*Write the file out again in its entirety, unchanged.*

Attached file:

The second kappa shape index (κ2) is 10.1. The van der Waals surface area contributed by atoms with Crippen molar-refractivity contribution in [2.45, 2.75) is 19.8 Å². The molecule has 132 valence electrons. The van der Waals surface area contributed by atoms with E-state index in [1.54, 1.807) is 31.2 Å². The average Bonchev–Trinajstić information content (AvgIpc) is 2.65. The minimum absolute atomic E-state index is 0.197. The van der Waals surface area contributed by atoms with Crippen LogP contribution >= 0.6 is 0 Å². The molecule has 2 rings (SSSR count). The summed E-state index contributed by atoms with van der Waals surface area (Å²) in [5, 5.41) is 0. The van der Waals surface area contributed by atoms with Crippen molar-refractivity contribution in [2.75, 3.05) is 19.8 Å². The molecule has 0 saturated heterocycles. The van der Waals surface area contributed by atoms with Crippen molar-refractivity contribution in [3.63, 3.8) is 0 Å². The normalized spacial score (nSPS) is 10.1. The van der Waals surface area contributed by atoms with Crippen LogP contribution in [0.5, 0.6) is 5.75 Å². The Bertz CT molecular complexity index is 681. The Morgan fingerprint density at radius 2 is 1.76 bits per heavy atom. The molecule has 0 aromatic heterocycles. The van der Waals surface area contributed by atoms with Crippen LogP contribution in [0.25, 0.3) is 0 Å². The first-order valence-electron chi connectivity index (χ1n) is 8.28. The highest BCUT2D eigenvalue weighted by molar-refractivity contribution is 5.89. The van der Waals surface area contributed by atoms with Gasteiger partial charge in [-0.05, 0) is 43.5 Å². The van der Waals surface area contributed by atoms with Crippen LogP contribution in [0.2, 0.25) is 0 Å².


The second kappa shape index (κ2) is 10.1. The van der Waals surface area contributed by atoms with Crippen molar-refractivity contribution in [2.45, 2.75) is 19.8 Å². The molecule has 132 valence electrons. The van der Waals surface area contributed by atoms with E-state index in [1.54, 1.807) is 31.2 Å². The average Bonchev–Trinajstić information content (AvgIpc) is 2.65. The minimum absolute atomic E-state index is 0.197. The van der Waals surface area contributed by atoms with Crippen LogP contribution >= 0.6 is 0 Å². The molecule has 2 rings (SSSR count). The summed E-state index contributed by atoms with van der Waals surface area (Å²) in [5, 5.41) is 0. The van der Waals surface area contributed by atoms with Crippen molar-refractivity contribution in [2.75, 3.05) is 19.8 Å². The molecule has 0 saturated heterocycles. The van der Waals surface area contributed by atoms with Crippen molar-refractivity contribution in [3.63, 3.8) is 0 Å². The normalized spacial score (nSPS) is 10.1. The van der Waals surface area contributed by atoms with Crippen LogP contribution in [0.5, 0.6) is 5.75 Å². The Bertz CT molecular complexity index is 681. The Morgan fingerprint density at radius 2 is 1.76 bits per heavy atom. The molecule has 0 aromatic heterocycles. The van der Waals surface area contributed by atoms with Crippen LogP contribution in [0.25, 0.3) is 0 Å². The first-order valence-electron chi connectivity index (χ1n) is 8.28. The highest BCUT2D eigenvalue weighted by molar-refractivity contribution is 5.89. The van der Waals surface area contributed by atoms with Gasteiger partial charge in [-0.05, 0) is 43.5 Å². The van der Waals surface area contributed by atoms with Crippen LogP contribution in [0.2, 0.25) is 0 Å².